The third, and perhaps most important, factor underpinning recent changes in corporate governance has been the sharp rise in cross-border investing. Sovereign wealth funds, pension funds, global investment banks and hedge funds do not invest only in their own backyard. They scour the planet looking for places to put their money, and they expect companies that receive it to play by rational rules.

The Olympus scandal of 2011-2012 — when investigations in Japan, the UK, and the US revealed that company executives falsified accounts to hide losses — is a watershed example of a traditional closed corporate culture coming up against international scrutiny. As the full extent of the cover-up was revealed, foreign investors, such as GIC Pte Ltd (Singapore’s sovereign wealth fund), rebelled.

Singapore sold nearly all of its 2% stake almost immediately, and other foreign investors and analysts reacted similarly. It was a turning point for Japan, as the country’s clubby investment culture came up against global transparency and accounting standards. Things have not been the same since, either for Japan or for companies’ understanding of the expectations and influence of international investors.

International investors are in a unique position to encourage, or even enforce, global best practices in corporate governance. If such investors show they are willing to withdraw financing, they will gain influence in bringing about sustainable change—to the benefit of us all.

This is especially true if investors are guided by principles that go beyond financial returns. Global funds that uphold high ethical standards concerning labour practices and environmental protections are safeguarding the global ecosystem on which they, and the rest of us, depend. As they establish and implement such principles, the resulting momentum has been changing corporate governance and behaviour across industries and regions. This is evident from several high-profile examples. CalPERS (the California Public Employees’ Retirement System), a $300 billion pension fund, has published its corporate governance principles, which include boardroom diversity, fair labour practices, and environmental protection. Norges Bank Investment Management, Norway’s $870 billion sovereign wealth fund (the largest in the world), has also pushed for changing governance rules, including separating the role of chief executive and chairman and better reporting by firms on how they are addressing climate change.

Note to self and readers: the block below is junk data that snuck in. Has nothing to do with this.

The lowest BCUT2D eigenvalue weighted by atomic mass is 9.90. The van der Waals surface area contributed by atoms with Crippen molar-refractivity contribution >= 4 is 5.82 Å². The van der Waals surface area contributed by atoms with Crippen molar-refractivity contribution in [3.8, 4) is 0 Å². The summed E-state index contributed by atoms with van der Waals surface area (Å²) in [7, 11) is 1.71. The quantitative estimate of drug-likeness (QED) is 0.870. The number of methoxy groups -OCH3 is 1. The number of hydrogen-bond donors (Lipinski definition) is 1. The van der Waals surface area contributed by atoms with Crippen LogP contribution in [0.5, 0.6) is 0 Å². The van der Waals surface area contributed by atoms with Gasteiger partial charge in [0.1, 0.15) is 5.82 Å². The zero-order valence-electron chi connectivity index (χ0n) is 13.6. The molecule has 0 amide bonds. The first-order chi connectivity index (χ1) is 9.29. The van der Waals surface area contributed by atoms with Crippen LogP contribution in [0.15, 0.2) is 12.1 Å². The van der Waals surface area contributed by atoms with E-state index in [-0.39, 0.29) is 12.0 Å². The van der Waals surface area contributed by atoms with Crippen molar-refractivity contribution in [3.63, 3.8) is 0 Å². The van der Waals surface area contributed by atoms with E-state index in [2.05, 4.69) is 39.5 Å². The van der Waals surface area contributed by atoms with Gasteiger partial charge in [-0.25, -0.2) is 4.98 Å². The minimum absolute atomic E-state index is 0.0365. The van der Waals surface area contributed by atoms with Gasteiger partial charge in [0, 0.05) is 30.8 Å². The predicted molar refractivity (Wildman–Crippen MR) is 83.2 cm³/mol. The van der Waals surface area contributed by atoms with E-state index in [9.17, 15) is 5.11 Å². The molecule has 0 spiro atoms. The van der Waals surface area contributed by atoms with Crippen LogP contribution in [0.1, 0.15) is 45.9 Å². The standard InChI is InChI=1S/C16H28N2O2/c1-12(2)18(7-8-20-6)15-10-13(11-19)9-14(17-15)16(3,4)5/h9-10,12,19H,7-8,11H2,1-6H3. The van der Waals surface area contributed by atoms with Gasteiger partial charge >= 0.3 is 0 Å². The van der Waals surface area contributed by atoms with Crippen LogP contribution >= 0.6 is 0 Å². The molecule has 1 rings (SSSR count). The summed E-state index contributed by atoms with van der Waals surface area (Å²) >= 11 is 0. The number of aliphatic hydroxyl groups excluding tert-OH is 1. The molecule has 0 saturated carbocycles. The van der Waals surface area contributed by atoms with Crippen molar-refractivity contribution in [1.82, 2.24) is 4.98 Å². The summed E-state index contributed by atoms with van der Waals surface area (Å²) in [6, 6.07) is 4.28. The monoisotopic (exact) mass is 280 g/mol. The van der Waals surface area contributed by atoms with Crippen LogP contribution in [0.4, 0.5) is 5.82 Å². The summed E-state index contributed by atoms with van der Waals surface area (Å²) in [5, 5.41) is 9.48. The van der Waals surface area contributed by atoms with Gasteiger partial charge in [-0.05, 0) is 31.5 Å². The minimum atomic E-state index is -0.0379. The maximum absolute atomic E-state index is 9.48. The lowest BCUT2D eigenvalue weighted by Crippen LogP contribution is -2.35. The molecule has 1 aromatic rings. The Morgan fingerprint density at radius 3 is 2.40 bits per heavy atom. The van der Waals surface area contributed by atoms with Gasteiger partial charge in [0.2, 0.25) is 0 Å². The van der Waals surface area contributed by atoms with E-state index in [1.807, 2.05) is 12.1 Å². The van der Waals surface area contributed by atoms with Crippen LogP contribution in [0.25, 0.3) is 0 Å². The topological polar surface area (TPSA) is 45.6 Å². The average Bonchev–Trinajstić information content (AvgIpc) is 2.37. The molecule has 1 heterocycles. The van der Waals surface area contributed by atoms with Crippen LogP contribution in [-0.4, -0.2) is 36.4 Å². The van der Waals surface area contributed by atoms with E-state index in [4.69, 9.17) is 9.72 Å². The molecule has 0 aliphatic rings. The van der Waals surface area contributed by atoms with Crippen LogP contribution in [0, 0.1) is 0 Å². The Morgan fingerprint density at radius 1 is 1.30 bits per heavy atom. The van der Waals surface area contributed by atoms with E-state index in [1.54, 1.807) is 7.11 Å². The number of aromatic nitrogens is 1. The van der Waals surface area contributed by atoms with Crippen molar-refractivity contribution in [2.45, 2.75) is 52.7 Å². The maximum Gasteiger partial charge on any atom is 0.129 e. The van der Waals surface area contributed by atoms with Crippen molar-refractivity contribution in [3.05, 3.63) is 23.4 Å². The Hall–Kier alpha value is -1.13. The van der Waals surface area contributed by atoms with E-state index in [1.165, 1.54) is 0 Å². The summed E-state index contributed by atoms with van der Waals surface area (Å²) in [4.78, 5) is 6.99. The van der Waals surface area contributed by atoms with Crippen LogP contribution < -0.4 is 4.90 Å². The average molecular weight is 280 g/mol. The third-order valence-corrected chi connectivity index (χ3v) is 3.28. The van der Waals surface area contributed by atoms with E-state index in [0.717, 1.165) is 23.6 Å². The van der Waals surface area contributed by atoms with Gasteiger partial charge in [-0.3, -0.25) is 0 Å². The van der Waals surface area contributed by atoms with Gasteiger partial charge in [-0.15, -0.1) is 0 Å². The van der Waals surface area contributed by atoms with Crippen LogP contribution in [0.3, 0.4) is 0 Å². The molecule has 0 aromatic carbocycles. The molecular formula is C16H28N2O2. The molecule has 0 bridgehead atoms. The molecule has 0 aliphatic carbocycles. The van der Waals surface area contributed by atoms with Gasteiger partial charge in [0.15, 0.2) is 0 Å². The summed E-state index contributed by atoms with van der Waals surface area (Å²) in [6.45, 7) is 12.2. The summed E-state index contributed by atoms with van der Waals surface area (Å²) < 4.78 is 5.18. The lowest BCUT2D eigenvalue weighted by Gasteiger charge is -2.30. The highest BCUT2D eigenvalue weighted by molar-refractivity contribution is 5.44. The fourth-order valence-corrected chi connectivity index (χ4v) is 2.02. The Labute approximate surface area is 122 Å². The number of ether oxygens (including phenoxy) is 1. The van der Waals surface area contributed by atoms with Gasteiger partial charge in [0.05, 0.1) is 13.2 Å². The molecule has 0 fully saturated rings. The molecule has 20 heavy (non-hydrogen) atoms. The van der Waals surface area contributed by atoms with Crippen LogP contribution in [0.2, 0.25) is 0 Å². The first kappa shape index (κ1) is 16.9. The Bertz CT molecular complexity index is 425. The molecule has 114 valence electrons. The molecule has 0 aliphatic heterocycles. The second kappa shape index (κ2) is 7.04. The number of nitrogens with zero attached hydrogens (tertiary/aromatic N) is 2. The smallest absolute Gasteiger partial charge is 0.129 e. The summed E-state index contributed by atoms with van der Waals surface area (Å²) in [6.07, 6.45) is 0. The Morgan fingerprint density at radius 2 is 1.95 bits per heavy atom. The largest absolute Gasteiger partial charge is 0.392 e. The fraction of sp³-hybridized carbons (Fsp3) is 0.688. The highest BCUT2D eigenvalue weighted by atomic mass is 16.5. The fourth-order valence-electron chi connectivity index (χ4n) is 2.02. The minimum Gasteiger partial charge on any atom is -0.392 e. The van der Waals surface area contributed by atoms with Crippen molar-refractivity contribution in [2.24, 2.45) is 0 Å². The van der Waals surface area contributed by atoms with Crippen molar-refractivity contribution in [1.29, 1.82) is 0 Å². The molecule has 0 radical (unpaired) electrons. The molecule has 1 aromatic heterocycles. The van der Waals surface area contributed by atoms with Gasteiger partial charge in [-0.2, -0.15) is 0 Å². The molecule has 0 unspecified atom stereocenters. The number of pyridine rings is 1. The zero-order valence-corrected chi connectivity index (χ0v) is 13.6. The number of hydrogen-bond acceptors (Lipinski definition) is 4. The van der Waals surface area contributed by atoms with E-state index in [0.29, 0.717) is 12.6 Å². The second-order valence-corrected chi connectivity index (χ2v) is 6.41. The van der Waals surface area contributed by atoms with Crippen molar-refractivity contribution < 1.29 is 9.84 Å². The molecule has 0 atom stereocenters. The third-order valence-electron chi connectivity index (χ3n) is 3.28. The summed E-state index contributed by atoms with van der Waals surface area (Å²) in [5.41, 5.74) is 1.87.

The shift in emphasis on best-practice corporate governance is real, and it is here to stay. It comes from people finding and raising their voices, from politicians recognizing the importance of corporate governance for sustainable economic growth and from influential investors putting genuine pressure on companies to change their behaviour. Firms and boards ignore this trend at their peril.


Lucy P. Marcus is CEO of Marcus Venture Consulting.